Next, the old English is extremely difficult to understand even after being explained, why would his plays be fit for our young demographic? The New York Times argues, “The Oregon Shakespeare Festival has decided that Shakespeare’s language is too difficult for today’s audiences to understand”. As students struggle to stumble through the many pages of Romeo and Juliet, is it really worth it? With only one year, or two semesters to work, Romeo and Juliet takes far too much time to decipher. WordPress understands this and states, “The audience is distracted throughout the entire play by looking up words and trying to comprehend or understand quotes which make it difficult to read”. As illustrated, the act of looking up each word or getting each line explained to the students in class is just a waist of time. Shakespear wasn’t meant for everyday understanding and shouldn’t be. Declared by The Guardian, “Most of Shakespeare's audiences were illiterate. His words were chosen to be spoken or heard, not to be read and deadened behind a desk”. This proves the point that not only was shakespear not understood back then but should not be taught today. As shown, Romeo and Juliet is much too confusing for young teen age students to be comprehending right now.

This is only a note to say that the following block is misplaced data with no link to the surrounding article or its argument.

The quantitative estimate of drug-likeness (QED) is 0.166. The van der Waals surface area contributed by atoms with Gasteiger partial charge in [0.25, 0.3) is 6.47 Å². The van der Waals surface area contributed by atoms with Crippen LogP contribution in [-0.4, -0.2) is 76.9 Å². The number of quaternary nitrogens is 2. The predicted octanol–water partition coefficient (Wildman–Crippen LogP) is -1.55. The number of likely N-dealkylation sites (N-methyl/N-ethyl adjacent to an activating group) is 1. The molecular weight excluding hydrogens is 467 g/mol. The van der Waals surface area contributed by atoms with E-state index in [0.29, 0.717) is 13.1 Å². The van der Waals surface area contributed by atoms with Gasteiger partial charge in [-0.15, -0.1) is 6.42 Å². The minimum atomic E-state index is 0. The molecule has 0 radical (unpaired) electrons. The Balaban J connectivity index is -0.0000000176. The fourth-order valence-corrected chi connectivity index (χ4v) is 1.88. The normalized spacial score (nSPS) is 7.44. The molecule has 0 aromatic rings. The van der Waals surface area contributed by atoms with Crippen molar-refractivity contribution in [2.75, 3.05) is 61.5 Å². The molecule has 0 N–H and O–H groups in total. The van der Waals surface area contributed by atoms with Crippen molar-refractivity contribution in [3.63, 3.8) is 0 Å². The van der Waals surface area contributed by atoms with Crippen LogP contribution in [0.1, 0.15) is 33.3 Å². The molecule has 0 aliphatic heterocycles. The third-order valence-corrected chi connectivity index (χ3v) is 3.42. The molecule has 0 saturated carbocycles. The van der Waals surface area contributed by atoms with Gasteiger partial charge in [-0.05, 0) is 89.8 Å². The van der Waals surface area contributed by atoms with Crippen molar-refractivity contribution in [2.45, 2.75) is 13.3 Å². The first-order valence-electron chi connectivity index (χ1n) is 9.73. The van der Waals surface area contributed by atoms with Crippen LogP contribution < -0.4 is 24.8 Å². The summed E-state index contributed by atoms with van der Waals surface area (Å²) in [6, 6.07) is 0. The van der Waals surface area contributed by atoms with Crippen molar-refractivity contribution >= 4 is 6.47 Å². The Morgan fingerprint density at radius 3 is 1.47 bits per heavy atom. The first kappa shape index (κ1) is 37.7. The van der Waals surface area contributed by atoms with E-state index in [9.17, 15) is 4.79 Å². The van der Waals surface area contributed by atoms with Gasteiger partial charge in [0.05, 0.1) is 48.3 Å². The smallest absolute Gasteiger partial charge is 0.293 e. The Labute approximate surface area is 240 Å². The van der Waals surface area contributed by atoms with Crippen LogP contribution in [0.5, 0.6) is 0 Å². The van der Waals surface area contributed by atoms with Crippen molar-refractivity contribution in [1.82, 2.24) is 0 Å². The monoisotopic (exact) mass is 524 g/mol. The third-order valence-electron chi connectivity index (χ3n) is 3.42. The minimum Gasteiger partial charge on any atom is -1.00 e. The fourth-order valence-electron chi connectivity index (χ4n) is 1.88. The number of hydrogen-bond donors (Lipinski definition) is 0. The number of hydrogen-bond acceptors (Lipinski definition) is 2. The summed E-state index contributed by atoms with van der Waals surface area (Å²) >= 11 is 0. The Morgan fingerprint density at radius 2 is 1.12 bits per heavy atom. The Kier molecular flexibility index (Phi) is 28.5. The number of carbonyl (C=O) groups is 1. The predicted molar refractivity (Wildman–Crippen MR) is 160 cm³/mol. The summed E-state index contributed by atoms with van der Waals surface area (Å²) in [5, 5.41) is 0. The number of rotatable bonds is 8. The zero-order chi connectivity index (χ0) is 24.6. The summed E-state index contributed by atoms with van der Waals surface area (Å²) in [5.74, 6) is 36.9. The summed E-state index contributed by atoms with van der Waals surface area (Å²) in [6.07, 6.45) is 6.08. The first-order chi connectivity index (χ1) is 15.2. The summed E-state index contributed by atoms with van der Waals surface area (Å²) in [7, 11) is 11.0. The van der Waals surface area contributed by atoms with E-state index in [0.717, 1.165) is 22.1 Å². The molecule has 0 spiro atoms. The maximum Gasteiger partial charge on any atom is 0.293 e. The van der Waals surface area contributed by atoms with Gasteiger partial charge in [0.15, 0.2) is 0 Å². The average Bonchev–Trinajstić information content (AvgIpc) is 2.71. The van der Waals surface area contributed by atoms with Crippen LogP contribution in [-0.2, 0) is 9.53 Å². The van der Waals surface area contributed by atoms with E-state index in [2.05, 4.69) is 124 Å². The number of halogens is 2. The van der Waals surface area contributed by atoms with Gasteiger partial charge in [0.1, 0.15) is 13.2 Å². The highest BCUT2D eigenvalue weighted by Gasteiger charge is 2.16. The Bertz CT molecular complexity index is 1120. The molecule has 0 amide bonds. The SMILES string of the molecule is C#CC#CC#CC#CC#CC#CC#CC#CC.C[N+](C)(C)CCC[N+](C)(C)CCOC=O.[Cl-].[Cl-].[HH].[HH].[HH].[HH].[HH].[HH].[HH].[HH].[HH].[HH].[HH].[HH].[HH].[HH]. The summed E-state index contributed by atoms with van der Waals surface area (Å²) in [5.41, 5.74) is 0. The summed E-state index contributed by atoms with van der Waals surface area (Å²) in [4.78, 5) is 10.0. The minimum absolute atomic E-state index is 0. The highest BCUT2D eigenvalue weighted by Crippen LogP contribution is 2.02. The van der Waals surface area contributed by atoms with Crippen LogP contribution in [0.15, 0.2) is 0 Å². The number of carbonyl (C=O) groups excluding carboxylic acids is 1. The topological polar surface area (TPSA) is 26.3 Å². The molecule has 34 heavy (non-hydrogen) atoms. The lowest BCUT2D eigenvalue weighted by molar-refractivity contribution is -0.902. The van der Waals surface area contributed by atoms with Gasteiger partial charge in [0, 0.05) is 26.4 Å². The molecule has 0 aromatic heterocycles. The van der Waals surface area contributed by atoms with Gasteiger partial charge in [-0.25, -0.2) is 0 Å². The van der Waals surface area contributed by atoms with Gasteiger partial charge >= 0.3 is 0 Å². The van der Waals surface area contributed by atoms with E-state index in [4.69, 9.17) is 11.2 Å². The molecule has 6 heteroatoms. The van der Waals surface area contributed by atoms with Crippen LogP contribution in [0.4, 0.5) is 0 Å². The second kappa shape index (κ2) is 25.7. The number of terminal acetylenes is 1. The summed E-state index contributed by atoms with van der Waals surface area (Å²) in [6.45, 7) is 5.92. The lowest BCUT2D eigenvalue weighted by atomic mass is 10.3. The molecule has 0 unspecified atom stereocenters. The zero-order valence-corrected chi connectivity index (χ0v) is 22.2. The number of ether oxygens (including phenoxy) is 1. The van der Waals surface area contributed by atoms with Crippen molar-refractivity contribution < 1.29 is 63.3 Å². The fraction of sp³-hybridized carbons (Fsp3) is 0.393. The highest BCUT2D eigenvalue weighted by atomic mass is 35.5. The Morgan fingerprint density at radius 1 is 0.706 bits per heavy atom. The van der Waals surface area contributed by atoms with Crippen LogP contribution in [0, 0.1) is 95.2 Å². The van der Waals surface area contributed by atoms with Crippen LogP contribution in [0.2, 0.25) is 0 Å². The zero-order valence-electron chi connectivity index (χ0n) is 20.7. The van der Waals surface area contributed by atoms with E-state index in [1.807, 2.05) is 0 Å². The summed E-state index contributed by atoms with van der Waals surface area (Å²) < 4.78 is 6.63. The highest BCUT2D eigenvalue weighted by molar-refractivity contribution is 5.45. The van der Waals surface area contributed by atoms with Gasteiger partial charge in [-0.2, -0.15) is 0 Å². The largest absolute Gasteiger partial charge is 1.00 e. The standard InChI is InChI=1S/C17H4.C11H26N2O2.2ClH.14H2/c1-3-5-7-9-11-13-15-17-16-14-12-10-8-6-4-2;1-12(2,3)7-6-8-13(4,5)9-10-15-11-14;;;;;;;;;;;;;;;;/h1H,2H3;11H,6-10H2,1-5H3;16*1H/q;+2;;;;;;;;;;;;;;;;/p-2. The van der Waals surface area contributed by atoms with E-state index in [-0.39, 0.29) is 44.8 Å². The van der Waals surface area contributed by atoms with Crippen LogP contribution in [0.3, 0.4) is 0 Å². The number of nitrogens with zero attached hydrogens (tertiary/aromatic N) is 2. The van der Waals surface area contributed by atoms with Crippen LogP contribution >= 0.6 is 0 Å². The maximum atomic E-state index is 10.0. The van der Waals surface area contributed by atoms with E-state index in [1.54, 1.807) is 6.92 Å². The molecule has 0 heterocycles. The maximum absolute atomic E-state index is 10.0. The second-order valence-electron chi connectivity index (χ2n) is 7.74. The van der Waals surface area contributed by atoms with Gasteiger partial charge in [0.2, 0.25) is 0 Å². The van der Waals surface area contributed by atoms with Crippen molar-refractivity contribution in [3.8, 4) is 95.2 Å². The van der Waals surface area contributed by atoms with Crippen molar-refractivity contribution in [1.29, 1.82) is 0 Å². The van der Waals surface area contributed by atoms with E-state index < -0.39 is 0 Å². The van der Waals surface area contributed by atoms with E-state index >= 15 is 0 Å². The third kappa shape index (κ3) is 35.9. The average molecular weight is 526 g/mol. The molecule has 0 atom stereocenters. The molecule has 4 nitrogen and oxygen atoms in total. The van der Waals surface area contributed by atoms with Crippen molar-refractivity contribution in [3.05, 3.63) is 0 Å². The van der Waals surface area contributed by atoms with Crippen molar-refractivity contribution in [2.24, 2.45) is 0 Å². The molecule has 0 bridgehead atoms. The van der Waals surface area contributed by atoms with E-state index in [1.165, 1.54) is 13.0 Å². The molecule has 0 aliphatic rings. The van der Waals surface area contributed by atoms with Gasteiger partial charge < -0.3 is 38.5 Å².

On the other hand, the English language is extensive, especially thanks to Shakespear. The many words and ideas created and studied by Shakespeare have changed the way the world thinks. Explained by Global Student Network, “He changed nouns into verbs, changing verbs into adjectives, connecting words never before used together, adding prefixes and suffixes, and devised completely new words”. While this argument is proficient, students no longer need to study and read Shakespears Romeo and Juliet to appreciate the many advances he had on the English language. clarifies, “His command of language provokes our imaginations and inspires our own written expressions”. However, there are many other peices of literature that can have the same affects, not only Romeo and Juliet were provoking of our imaginations. Human nature study and comprehending other people's thoughts were greatly captured in Romeo and Juliet. Evolution institute continues to prove in this statement, “Shakespeare captures fundamental concepts about the way our minds work that have since been demonstrated by psychologists”. While Shakespear may of captured human nature in a unique way, we now have psycological studies that make these plays unnecesary. The claim that Romeo and Juliet is an advancement in our world is far drawn.